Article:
Knitting has come down the ages as a means to turn wool and other fibres into useable, usually domestic objects. Despite being a highly skilled activity knitting is most frequently seen as a handicraft and marginalised by the conventional art world into a feminine form of expression. As with crochet the technique has plastic abilities that allow the artist to express freely in 3 dimensions. In the hands of contemporary artists and practitioners both women and men are bringing knitting into galleries and to the forefront of artistic expression.
If you are interested in using embroidery in your own creative practice I suggest you research widely, exploring the approaches of other contemporary practitioners. Be open-minded about the surfaces you stitch into, the places where embroidery can appear, the patterns and designs you create and what can be communicated through stitch.
Many OCA textile students come to their studies after years of developing and becoming highly skilled in a range of traditional textile techniques. I am writing a series of blog posts that introduces a number of contemporary practitioners. My hope is to widen the knowledge base of our textile students, broaden your outlook to different possibilities and encourage OCA textile students to create innovative engaging and contemporary textiles during their studies. I am starting with crochet.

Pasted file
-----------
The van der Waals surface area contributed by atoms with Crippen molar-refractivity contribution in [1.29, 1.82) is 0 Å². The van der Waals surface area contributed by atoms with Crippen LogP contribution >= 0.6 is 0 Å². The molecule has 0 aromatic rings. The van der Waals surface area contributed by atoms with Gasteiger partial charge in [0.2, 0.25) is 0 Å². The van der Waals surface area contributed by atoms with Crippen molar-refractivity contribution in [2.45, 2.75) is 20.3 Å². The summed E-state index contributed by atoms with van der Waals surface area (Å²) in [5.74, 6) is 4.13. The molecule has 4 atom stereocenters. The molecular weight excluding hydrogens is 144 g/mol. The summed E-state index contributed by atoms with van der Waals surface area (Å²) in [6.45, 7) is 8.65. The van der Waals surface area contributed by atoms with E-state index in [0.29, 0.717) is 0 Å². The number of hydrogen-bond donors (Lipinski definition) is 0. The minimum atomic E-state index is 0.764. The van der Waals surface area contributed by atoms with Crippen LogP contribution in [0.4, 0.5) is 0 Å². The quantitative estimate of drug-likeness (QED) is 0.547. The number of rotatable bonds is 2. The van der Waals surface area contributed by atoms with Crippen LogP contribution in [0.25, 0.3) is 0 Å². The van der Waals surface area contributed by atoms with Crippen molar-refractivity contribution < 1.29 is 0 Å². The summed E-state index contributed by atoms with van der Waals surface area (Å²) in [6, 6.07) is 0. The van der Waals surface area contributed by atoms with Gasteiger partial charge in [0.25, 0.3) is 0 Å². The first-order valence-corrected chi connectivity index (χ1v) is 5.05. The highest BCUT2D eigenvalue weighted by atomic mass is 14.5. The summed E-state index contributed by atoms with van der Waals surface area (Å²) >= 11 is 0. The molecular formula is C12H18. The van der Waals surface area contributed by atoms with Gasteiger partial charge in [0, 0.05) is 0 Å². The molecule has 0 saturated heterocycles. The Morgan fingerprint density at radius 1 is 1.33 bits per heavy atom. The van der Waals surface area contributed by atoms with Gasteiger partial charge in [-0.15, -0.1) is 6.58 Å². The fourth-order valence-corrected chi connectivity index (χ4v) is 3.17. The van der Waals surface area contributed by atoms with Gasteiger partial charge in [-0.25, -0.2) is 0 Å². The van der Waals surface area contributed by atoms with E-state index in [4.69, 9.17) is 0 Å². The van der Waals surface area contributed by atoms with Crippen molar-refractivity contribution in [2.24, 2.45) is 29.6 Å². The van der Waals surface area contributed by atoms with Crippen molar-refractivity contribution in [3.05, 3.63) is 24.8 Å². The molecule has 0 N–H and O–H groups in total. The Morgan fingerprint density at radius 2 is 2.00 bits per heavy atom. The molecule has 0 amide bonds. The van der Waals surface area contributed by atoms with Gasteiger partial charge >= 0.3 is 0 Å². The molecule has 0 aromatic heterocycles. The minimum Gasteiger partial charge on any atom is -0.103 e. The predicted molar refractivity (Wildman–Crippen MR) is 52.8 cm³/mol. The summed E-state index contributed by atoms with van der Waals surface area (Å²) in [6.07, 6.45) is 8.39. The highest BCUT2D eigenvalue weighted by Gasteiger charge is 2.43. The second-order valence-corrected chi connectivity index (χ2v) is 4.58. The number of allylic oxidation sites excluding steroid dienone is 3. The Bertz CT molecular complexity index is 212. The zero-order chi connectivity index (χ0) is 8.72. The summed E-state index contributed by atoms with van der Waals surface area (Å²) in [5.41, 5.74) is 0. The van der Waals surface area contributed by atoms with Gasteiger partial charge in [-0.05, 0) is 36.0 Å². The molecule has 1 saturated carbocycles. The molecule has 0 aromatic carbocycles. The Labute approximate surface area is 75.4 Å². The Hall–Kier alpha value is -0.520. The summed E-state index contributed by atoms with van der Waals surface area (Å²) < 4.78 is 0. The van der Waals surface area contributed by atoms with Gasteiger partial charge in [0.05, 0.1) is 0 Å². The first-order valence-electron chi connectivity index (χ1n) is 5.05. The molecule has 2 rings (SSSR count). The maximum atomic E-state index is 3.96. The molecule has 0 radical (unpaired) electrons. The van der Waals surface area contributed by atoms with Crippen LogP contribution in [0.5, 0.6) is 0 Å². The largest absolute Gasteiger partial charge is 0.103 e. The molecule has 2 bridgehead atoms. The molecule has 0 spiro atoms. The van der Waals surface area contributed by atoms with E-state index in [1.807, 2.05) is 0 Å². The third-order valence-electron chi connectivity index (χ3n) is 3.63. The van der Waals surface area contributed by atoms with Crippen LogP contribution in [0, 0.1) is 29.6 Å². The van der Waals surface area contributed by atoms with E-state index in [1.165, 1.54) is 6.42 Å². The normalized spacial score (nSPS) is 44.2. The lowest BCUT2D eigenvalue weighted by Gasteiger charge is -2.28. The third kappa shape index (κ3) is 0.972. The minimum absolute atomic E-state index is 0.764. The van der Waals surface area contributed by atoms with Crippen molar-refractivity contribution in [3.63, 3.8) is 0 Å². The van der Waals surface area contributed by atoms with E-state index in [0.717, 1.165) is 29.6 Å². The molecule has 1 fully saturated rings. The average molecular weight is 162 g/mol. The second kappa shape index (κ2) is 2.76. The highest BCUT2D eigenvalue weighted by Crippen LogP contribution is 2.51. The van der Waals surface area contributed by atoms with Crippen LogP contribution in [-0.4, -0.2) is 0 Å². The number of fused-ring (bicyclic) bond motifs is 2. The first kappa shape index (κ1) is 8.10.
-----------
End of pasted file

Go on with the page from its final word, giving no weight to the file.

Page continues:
Sketchbooks. Context. Presentation of work. Articulation of ideas. Peer-group feedback. What do these topics have in common? They all come high on the list of absolute nail-biters for students of the creative arts – and they were all addressed in some way at the most recent meeting of the OCASA Thames Valley (Photography) Group.
On Sunday 13 November OCA tutor and programme leader Rebecca Fairley will host a study visit to two venues in Manchester. In the morning the group will visit The Whitworth then move onto Manchester Art Gallery for the afternoon. The day will be full of gorgeous textiles from stylish mid century fabrics to cutting edge fashion.
Following on from my previous blog post about sustainability in textiles I thought it would be a good opportunity to look at some textile practitioners and artists that use textiles to convey messages or evoke discussions about ethical issues. In the post I will use a number of practitioners to illustrate the diverse ways textile practices and materials are used.